Holy Basil is also known as Tulsi. Tulsi
has been used for thousands of years in Ayurveda for its diverse
healing properties. It is mentioned by Charaka in the Charaka Samhita,
an ancient Ayurvedic text. Tulsi, is Sanskrit for "the incomparable
one," and is marked by its strong aroma and astringent taste. Regarded
in Ayurveda as a kind of "elixir of life" Tulsi is also believed to
Traditionally, Tulsi is taken in manyforms: as
herbal tea, dried powder, fresh leaf, or mixed with ghee. Essential oil
extracted from Karpoora Tulsi is mostly used for herbal cosmetics, and
is widely used in skin preparations due to its anti-bacterial activity.
For centuries, the dried leaves of Tulsi have been mixed with stored
grains to repel insects. Some of the main chemical constituents of Tulsi
are: Oleanolic acid, Ursolic acid, Rosmarinic acid, Eugenol, Carvacrol,
Linalool, and β-caryophyllene.
Serving: 1/4 tsp. (1g)
What is it? Also known as Tulsi, holy basil is a
plant which is native to India and known in historical records for its
various healing applications.
What are the benefits? Holy basil has been used for
many ailments in Ayurvedic medicine. Known as an antigen or anti-stress
agent, holy basil is also believed to balance the mind, nerves and
emotions. It is classified as an adaptogen, or a metabolic regulator
that helps the body “adapt” and be resilient to a range of potential
How is it used? ¼ tsp. can easily be used as a tea or tincture; it can also be placed in capsules.
These statements have not been evaluated by the Food and Drug
Administration. This product is not intended to treat, diagnose, cure or
prevent any disease.
Originally, Ayurveda, translated Ayur (life) Veda (science), defined
seven body types. These, referred to as doshas, were Vata, Pitta, Kapha,
Sama, Vata-Kapha, Vata-Pitta, and Pitta-Kapha. The first three types
occur in their pure form very rarely and so seldom is it that anyone is
primarily influenced by one dosha alone. Most Ayurveda reference the
following three doshas:
The vata dosha combines the elements ether and air. It is considered
the most powerful dosha because it controls very basic body processes
such as cell division, the heart, breathing, discharge of waste, and the
mind. Vata can be aggravated by, for example, fear, grief, staying up
late at night, eating dry fruit, or eating before the previous meal is
digested. People with vata as their main dosha are thought to be
especially susceptible to skin and neurological conditions, rheumatoid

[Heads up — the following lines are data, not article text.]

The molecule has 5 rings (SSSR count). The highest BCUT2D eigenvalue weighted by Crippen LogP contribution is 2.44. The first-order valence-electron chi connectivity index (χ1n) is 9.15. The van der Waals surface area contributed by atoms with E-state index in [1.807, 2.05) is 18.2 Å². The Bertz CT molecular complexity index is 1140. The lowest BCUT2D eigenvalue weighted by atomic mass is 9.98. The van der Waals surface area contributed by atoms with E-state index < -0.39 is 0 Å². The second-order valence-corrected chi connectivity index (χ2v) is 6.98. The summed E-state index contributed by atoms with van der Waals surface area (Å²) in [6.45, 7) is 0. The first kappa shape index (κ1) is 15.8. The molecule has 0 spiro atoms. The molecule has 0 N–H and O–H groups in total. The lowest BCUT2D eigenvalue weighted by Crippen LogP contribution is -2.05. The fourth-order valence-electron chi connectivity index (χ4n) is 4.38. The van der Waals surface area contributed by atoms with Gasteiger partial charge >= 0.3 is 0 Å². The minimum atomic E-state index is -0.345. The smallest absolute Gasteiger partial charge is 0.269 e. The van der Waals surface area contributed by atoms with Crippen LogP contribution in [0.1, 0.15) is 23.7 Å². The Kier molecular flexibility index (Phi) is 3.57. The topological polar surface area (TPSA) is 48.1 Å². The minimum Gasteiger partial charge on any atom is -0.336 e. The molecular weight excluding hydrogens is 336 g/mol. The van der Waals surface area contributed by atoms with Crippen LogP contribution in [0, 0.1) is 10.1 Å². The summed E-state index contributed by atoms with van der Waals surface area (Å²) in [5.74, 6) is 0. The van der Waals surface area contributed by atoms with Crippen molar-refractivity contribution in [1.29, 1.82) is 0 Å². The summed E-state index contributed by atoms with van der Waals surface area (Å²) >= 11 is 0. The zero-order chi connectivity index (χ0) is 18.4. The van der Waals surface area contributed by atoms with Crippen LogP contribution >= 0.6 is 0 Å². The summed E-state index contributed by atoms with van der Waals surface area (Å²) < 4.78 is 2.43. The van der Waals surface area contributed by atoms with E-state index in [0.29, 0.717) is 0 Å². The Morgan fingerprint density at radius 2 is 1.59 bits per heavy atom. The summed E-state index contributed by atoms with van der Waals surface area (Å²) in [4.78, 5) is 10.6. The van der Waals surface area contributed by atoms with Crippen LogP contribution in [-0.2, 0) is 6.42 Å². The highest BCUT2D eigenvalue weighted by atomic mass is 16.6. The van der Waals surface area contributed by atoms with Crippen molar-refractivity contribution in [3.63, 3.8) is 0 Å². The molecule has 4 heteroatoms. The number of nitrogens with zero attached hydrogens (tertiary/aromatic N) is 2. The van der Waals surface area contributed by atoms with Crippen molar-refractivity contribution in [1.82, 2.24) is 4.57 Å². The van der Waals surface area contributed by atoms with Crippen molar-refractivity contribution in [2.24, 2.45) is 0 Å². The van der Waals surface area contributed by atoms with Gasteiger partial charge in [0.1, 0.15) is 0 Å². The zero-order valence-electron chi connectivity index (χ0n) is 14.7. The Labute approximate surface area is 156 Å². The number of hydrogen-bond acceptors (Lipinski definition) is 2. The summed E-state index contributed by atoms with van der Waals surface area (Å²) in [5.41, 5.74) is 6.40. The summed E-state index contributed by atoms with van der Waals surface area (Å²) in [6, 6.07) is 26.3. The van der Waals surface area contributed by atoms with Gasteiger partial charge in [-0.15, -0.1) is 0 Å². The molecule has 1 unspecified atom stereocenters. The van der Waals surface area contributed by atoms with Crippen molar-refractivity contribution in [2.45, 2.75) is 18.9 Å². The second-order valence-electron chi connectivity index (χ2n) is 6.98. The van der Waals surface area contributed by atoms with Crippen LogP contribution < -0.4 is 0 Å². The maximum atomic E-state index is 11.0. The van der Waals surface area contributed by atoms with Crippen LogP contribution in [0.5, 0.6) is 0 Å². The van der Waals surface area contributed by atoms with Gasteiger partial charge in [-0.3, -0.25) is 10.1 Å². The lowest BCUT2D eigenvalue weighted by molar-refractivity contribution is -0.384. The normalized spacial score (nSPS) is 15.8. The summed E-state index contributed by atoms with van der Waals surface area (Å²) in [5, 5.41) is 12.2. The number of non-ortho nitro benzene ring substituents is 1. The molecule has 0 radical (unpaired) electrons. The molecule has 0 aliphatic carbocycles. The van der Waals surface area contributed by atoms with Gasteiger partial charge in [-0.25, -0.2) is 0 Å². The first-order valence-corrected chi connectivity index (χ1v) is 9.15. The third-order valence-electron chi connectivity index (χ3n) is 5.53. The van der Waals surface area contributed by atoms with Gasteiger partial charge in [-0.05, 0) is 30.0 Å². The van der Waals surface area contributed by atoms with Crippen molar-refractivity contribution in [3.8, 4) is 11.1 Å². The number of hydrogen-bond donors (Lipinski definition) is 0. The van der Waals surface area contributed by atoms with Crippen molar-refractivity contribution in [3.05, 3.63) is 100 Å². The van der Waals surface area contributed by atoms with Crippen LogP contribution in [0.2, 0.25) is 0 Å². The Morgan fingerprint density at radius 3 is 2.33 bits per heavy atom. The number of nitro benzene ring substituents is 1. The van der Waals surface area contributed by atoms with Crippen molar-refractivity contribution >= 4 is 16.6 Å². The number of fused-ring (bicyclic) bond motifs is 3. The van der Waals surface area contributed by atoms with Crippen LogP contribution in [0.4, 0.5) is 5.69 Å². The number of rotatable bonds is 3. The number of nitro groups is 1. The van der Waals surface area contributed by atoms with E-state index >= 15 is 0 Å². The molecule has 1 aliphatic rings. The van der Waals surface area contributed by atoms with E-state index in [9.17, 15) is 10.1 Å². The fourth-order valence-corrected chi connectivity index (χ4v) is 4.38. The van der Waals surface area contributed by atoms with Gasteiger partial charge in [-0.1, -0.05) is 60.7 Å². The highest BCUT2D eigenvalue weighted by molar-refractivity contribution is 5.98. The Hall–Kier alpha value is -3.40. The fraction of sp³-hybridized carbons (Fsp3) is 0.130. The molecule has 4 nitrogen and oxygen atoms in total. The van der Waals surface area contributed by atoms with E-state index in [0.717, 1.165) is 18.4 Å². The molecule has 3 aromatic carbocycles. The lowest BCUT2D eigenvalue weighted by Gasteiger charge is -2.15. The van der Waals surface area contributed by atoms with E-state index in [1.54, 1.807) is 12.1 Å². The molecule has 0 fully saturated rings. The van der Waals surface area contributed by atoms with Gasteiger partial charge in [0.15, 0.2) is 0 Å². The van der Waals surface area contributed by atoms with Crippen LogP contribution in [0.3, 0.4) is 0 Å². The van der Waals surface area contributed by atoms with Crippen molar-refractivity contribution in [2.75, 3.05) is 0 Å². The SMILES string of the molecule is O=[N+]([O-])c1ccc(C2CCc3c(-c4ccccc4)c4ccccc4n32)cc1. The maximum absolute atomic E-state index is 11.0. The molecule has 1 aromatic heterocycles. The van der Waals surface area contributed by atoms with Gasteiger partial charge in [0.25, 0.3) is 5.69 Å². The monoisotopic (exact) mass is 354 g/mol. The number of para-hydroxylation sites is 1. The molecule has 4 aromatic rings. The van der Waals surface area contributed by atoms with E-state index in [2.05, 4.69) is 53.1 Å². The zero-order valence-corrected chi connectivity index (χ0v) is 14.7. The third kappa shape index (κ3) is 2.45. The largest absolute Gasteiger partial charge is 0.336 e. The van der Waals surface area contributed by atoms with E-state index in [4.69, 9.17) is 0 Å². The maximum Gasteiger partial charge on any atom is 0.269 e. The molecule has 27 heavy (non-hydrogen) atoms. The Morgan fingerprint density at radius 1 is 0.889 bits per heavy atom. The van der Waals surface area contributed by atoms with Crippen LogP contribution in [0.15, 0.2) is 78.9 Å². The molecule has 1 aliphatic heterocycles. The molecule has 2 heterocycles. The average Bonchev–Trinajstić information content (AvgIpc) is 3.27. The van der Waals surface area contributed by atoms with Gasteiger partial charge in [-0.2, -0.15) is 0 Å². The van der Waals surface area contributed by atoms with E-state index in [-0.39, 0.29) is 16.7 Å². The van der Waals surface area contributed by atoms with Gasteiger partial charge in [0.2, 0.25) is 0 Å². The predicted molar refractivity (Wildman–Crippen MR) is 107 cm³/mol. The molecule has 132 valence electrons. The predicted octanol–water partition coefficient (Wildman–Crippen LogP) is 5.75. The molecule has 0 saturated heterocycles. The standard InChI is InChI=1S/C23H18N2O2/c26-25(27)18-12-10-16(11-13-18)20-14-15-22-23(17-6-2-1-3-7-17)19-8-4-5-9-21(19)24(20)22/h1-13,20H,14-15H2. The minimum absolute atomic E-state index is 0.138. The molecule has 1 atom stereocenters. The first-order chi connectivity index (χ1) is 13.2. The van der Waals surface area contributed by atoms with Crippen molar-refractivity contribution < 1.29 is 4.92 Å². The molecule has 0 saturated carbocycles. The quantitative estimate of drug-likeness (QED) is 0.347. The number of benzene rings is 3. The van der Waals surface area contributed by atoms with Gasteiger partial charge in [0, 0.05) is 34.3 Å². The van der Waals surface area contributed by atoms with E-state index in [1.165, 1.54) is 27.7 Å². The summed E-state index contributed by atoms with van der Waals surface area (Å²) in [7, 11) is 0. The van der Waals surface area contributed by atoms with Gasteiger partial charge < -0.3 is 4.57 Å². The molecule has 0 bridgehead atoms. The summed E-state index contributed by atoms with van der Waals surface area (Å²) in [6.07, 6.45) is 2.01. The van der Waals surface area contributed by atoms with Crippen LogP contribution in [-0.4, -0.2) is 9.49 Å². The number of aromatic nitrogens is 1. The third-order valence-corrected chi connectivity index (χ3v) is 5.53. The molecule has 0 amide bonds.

arthritis, heart disease, anxiety, and insomnia.
The pitta dosha represents the elements fire and water. Pitta
controls hormones and the digestive system. A person with a pitta
imbalance may experience negative emotions such as anger and may have
physical symptoms such as heartburn within 2 or 3 hours of eating. Pitta
is upset by, for example, eating spicy or sour food, fatigue, or
spending too much time in the sun. People with a predominantly pitta
constitution are thought to be susceptible to hypertension, heart
disease, infectious diseases, and digestive conditions such as Crohn's
The kapha dosha combines the elements water and earth. Kapha helps to
maintain strength and immunity and to control growth. An imbalance of
the kapha dosha may cause nausea immediately after eating. Kapha is
aggravated by, for example, greed, sleeping during the daytime, eating
too many sweet foods, eating after one is full, and eating and drinking
foods and beverages with too much salt and water (especially in the
springtime). Those with a predominant kapha dosha are thought to be
vulnerable to diabetes, cancer, obesity, and respiratory illnesses such
The key to maintaining physical and mental health is in keeping these
elements and doshas in harmonic balance through proper diet, herbs and
life style, otherwise early aging and various diseases can manifest.
These three doshas can even be traced back to the very beginning of
creation as representing the three Gods in Vedic wisdom Vishnu, Shiva
and Brahma. One or more of these doshas or elements will predominate in
every individual living entity creating seven possible body types. By
knowing which type you are by symptoms, the proper diet and herbal
treatment can be established for you.
- Eliminating impurities. A process called panchakarma is intended to
cleanse the body by eliminating ama. Ama is described as an undigested
food that sticks to tissues, interferes with normal functioning of the
body, and leads to disease. Panchakarma focuses on eliminating ama
through the digestive tract and the respiratory system. Enemas, massage,
medical oils administered in a nasal spray, and other methods may be
- Reducing symptoms. The practitioner may suggest various options,
including physical exercises, stretching, breathing exercises,
meditation, massage, lying in the sun, and changing the diet. The
patient may take certain herbs-often with honey, to make them easier to
digest. Sometimes diets are restricted to certain foods. Very small
amounts of metal and mineral preparations, such as gold or iron, also
may be given.
- Increasing resistance to disease. The practitioner may combine
several herbs, proteins, minerals, and vitamins in tonics to improve
digestion and increase appetite and immunity. These tonics are based on
formulas from ancient texts.
- Reducing worry and increasing harmony. Ayurvedic medicine emphasizes
mental nurturing and spiritual healing. Practitioners may recommend
avoiding situations that cause worry and using techniques that promote
release of negative emotions.
- Cold Water Extracted. It extracts and concentrates the medicinal
properties of the herbs. Removing all the fibers and unnecessary parts
to make the herb as pure as possible. Making just a little bit go a very
long way, allowing ¼-1 teaspoon more than enough.